Greetings to all photographers new and old. Well winter for me is just around the corner. With it on the way I need to be prepared for heavy down pours and the occasional snow storm. Most of my blinds are fairly waterproof but they will only put up with so much water. That is why I decided to build a new winter blind. I already had one but it was in such disrepair after all these years that I decided to build a newer and better one. One that will keep me snug and dry and be exceptionally useful for photography. Lucky for me I spent a number of days over the last few winters shooting out of the blinds at the Sacramento national Wildlife Refuge Complex. I learned a few good tricks looking at how they built their blinds.

I started off by going to the lumber yard. There I picked up a free 4' x 4' pallette. Just asked nicely and they gave it to me as they get tons daily.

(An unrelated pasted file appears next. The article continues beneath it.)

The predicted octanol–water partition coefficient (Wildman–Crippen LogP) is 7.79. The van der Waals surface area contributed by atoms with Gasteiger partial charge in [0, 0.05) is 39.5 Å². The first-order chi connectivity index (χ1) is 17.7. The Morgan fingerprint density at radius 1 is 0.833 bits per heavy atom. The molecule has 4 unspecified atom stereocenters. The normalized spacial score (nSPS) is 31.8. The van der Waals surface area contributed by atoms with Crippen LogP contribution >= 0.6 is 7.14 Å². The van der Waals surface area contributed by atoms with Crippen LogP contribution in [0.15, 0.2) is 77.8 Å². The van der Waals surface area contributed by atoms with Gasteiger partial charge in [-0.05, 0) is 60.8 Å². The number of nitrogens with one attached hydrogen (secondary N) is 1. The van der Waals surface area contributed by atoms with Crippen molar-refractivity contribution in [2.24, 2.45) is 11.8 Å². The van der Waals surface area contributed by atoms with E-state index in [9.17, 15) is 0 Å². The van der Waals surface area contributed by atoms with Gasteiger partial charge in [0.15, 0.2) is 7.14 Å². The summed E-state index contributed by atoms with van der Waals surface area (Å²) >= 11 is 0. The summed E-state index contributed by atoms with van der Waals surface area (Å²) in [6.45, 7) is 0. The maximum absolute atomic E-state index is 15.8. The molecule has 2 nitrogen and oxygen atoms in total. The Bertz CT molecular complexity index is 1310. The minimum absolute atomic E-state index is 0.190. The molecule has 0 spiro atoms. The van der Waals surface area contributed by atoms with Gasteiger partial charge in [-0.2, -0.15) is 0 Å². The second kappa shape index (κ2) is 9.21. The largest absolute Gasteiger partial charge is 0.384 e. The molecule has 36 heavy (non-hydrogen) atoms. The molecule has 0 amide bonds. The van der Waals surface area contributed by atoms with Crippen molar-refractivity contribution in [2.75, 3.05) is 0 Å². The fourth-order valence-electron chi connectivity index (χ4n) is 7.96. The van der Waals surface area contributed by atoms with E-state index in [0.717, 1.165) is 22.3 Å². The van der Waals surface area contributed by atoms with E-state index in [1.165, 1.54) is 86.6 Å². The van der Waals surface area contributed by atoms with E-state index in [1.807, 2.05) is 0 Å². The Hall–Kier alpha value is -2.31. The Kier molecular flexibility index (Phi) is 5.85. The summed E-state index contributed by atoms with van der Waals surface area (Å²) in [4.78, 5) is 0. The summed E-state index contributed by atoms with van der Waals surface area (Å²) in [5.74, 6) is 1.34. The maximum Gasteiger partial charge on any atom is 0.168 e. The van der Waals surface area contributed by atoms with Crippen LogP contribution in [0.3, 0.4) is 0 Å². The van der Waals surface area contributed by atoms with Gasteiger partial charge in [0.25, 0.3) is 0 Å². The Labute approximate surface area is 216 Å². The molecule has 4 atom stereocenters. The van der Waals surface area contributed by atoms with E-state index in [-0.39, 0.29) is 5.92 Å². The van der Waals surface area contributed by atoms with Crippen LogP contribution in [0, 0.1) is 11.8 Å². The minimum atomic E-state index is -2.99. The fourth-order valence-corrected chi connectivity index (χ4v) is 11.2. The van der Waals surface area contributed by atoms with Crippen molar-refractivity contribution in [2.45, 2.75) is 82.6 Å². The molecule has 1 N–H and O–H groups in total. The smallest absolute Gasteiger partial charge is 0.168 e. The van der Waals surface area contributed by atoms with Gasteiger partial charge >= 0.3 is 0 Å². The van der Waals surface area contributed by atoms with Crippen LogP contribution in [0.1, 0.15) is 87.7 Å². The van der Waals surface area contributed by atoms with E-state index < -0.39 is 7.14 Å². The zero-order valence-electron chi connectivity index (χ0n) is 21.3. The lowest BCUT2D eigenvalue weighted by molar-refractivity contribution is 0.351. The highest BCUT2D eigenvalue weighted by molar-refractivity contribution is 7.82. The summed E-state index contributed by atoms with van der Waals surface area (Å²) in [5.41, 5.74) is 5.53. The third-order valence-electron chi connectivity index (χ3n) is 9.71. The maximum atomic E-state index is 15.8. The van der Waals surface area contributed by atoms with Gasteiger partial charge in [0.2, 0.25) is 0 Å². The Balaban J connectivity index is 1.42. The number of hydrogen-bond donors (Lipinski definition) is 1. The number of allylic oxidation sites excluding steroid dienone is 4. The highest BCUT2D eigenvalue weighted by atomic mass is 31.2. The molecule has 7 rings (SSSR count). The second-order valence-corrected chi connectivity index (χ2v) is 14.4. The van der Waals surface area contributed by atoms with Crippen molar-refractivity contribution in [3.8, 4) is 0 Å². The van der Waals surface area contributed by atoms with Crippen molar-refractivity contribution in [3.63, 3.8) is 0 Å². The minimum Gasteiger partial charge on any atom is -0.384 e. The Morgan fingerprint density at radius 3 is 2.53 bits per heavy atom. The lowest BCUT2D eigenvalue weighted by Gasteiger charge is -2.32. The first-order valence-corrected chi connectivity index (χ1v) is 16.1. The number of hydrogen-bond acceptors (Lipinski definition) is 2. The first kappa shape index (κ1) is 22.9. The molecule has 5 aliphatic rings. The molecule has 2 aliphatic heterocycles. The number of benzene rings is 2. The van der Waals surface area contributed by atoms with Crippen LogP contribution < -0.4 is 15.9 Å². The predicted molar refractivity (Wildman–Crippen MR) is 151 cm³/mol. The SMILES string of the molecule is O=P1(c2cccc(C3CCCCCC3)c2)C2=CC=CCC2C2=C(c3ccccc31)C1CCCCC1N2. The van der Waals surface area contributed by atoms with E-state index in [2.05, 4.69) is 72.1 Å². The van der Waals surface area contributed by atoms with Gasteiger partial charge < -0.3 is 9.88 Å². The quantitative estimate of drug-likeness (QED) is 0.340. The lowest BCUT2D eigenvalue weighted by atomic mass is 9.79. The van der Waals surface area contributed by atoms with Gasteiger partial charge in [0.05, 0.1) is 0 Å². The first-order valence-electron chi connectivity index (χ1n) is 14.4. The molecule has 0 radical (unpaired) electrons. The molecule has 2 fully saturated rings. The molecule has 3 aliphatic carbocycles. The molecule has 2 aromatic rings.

My materials list
(4) sheets 3/8" plywood 4' x 8'
(8) 1' x 2" x 8' fir
(8) 2" x 4" x 8'
(3) 1" x 6" tongue and groove pine
(3) hinges

For this project i would say that you need to have some carpentry skills. I'm not a skilled woodworker but I do know how to use basic tools. So if you aren't very confident with this sort of thing just get someone to help you who is. Give them some free beer, lunch or maybe a free portrait session. Just work out some sort of a trade.

The first step was to cover the pallette with plywood. Next I framed up the sides and the stood them up. Following that I added some framing and screwed the back on. The next and most complicated step is frame the roof. Then to keep it all nice and dry I screwed on the roof and then the sides of the top. One needs to get in and out of the thing so the next job was to frame up the door and put the hinges on. After that I cut in the opening in the door the camera window. Making the slider assembly wss next on the agenda as well as cutting a small piece of plywood for the slider itself. Whoo hoo!